The Optimist’s Daughter is a short novel divided into four sections. Summaries of each section follow.
One: Judge Clinton McKelva and his much younger second wife (Fay) have come from Mount Salus, Mississippi, along with his daughter, Laurel McKelva Hand, from Chicago, to the office of a New Orleans ophthalmologist because the Judge has had some recent problems with his vision and wants to be treated by his old family friend Nate Courtland. Dr. Courtland quickly diagnoses a retinal tear and recommends surgery. Fay is resistant, wanting to let nature take its course, but Laurel and her father recognize the medical realities of the situation. The surgery is performed, and the Judge settles into the long period of bed rest and immobility then required for recovery. Laurel and Fay take turns sitting with him, but the Judge sinks into silence and seeming despair. Laurel worries that he will die from the eye surgery just as her mother had years before. Fay worries that she is missing Mardi Gras and the opportunity to celebrate her own birthday. She becomes increasingly irritated with her husband and finally attempts to pull him from his bed. A nurse stops her, but the damage has been done. The Judge dies, probably from a heart attack.
Two: Fay and Laurel bring the Judge’s body back to Mount Salus for burial. There they are surrounded by old friends of the McKelva family, much to Fay’s annoyance. Then unexpectedly, Fay’s mother, sister, and brother arrived from Madrid, Texas, summoned because Judge McKelva has left a letter asking his friend Major Bullock to notify them. The contrast in social class between the Texas Chisoms, including Fay, and the Mount Salus contingent provides comedy in the midst of tragedy, with all involved performing badly. Finally the Judge, at Fay’s insistence, is laid to rest in the new part of the town cemetery, next to the Interstate highway, and Fay decides to leave with her family for a brief visit to Texas. Laurel vows to go back to Chicago before Fay returns.
Three: Briefly free from Fay, friends of Laurel’s mother Becky gather in the McKelva garden with Laurel, who works in the iris bed as they talk, questioning her father’s judgment in remarrying and fondly recalling Becky. Then they all wander toward the rose garden, where they see the rose named after her mother and where Laurel equates the spring rebirth of that rose with the power of memory. When the ladies leave, Laurel spends time in her father’s library, recalling him but attempting to erase memories of Fay, just as she removes tracks of Fay’s nail polish from her father’s desk. Afterwards, Laurel spends the evening with old friends who had been her bridesmaids, objecting at one point to their recollections of her parents. But she too has been falsifying her past. Back in her childhood home, she discovers a chimney swift in the house and, in the process of fleeing, it shuts herself in what had been her parents’ bedroom and then into the little sewing room that opens off of it. There she discovers letters, journals, photographs, and mementoes of her parents, and there she gives herself up to memories of them, ultimately facing the alienation that her mother’s blindness and failing health had caused—an alienation based on her father’s refusal to accept the doom that her mother so clearly saw ahead. Facing these dark memories, Laurel ceases to repress the pain and the memory of losing her husband Phil, who had been killed in World War II and denied the life he might have led.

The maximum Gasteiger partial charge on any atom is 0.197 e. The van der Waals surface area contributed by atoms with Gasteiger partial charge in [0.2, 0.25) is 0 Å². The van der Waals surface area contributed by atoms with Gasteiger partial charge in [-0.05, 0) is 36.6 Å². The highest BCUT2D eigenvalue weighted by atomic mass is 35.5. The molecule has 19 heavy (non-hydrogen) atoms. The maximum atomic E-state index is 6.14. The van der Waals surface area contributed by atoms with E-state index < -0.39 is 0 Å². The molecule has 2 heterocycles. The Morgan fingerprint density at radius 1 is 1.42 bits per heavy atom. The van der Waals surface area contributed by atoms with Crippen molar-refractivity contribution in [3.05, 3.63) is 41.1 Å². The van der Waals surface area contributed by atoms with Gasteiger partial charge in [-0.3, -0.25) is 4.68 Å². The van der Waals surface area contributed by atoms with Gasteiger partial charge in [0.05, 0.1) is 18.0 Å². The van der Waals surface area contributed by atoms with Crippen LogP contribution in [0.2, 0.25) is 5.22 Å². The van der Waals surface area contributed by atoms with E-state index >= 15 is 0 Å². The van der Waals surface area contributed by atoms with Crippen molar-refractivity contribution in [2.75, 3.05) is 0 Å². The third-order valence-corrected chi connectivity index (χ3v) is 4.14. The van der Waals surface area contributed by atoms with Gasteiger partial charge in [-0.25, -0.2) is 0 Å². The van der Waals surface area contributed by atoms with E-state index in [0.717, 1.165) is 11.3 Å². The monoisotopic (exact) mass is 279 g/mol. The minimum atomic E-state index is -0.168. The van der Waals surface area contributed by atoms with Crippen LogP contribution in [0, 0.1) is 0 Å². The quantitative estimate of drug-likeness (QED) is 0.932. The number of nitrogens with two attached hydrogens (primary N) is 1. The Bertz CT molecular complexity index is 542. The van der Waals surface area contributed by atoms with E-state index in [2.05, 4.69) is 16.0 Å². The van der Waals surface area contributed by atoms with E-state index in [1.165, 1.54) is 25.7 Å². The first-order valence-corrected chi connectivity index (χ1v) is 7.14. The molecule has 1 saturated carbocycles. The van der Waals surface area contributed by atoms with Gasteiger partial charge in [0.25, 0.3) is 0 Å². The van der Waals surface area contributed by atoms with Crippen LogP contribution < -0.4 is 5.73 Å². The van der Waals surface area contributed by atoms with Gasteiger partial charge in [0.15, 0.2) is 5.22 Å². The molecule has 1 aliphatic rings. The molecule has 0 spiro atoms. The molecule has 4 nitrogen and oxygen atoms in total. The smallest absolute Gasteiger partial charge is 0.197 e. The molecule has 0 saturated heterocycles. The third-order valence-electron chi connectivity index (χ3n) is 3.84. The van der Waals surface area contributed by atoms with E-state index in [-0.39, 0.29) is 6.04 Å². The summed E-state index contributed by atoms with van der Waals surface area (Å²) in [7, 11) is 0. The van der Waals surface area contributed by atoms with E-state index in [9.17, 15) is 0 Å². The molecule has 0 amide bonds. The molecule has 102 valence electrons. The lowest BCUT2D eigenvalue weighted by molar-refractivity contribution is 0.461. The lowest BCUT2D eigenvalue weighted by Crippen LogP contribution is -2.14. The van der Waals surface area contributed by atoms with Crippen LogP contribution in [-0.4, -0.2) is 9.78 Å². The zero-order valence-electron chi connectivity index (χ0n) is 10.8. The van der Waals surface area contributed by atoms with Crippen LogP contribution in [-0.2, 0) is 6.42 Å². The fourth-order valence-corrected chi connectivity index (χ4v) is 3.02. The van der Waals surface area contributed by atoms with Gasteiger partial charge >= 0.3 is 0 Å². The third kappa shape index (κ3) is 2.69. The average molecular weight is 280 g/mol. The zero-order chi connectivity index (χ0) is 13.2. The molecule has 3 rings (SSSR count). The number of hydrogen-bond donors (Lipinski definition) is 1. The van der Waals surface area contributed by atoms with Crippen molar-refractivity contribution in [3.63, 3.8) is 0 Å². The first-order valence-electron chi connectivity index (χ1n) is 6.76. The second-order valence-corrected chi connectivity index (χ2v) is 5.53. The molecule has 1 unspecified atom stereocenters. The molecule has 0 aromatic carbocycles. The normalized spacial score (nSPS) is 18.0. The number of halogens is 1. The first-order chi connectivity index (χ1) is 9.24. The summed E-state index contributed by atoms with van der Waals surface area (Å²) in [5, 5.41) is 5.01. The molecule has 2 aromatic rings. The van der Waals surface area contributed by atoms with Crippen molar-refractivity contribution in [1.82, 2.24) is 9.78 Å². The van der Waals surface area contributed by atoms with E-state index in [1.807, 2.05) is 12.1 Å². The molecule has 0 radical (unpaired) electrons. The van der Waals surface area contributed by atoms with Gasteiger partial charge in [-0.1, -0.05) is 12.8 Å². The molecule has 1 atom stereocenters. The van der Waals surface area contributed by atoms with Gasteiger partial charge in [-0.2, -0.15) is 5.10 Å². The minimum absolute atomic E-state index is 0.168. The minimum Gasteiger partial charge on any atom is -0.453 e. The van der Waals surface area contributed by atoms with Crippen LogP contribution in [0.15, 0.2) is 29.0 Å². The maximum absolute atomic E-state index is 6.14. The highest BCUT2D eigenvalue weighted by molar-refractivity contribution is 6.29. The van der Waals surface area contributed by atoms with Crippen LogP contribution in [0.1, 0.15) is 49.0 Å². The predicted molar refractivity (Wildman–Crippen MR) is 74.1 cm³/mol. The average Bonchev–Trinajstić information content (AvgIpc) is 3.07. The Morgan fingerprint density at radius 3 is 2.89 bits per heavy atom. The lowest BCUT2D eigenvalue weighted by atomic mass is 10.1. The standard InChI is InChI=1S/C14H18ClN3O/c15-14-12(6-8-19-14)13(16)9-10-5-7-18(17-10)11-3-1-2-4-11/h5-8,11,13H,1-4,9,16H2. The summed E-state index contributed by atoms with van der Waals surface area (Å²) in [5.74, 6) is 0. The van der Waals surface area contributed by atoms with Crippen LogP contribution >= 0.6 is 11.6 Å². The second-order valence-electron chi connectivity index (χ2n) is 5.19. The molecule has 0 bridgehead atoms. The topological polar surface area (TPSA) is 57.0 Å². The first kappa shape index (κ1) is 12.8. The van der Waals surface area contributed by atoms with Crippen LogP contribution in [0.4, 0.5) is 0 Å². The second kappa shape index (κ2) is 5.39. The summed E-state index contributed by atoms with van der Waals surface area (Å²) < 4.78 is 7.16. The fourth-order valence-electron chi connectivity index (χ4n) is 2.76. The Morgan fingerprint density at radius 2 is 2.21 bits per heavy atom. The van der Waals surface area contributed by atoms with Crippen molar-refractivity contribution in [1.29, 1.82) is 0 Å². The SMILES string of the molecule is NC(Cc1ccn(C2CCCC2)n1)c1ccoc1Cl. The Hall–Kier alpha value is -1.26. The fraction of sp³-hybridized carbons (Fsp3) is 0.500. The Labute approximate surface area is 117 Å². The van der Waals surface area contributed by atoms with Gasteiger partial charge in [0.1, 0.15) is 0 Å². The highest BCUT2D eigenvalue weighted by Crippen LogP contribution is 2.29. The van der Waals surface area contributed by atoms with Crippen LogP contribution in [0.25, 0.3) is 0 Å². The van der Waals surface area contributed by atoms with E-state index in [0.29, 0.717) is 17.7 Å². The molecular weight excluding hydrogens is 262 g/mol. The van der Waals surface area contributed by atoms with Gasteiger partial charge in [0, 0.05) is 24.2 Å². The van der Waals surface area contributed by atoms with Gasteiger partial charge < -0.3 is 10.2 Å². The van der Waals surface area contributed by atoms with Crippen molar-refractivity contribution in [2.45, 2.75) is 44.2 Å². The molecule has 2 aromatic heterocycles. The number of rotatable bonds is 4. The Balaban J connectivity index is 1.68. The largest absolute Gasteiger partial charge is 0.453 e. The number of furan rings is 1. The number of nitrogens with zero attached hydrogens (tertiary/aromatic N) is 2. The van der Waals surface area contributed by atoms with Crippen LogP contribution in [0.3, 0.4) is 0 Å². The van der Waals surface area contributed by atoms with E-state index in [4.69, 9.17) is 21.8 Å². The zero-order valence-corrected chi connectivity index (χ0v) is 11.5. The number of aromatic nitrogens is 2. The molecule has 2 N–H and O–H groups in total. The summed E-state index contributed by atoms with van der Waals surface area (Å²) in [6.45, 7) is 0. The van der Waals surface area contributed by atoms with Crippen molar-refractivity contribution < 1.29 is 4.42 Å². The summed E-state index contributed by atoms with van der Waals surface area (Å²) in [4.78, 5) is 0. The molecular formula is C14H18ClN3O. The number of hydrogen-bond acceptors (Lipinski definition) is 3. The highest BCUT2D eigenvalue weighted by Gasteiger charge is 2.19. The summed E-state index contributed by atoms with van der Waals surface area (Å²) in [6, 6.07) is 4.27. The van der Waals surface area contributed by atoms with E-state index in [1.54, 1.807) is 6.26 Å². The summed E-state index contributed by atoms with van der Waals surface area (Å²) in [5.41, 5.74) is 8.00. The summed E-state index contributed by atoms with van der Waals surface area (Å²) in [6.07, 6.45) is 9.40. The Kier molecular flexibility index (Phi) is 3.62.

Four: The next morning Laurel awakes from a dream and a memory that help to restore her. She has dreamed of the wedding journey she and Phil made by train from Chicago to Mount Salus. In this dream Laurel recalls the moment on a high railroad bridge in Cairo, Illinois, when she and Phil “were looking down from a great elevation” and could see the Ohio and Mississippi Rivers “moving into one” even as the trees along the shore seemed to converge on the horizon and the birds above flew in a V-shape: “All they could see was sky, water, birds, light, and confluence. It was the whole morning world./ And they themselves were a part of the confluence. For Laurel, this dream embodies the continuity wrought by love, the living nature of memory itself, and the confluence of lives that her husband’s death has not ended, a confluence as powerful to her as that of two mighty rivers.
Laurel, assisted by her family’s long-time maid Missouri, then manages to get the bird from the house, burn the papers that had prompted her flood of memory, and prepare to catch her plane. Waiting for her bridesmaids to take her to the airport, she hears a sound in the kitchen, opens a cupboard, and discovers the breadboard Phil had made for her mother. At this very moment Fay comes into the kitchen, and Laurel asks her, “What have you done to my mother’s breadboard.” It is now stained and splintered because Fay has used it as a surface for cracking nuts.
The loving memories of her mother and husband, Laurel feels, have been similarly defaced by Fay, and she now asks a question that she has been repressing. “What were you trying to scare father into when you struck him?” Fay claims she was trying to make the Judge “quit his old-man foolishness.” She was acting the role of wife, she tells Laurel, and asks if Laurel has forgotten what being a wife means. Laurel then tells Fay that the breadboard was made by her husband. It is for Laurel a symbol of her husband and his love for her and her family, the sort of love Fay cannot comprehend. For a moment it seems that Laurel may even strike Fay with the breadboard, but she ultimately puts it down and resolves to leave it in the house. Memory, she realizes “lived not in the initial possession but in the freed hands, pardoned and freed, and in the heart that can empty but fill again, in the patterns restored by dreams.”
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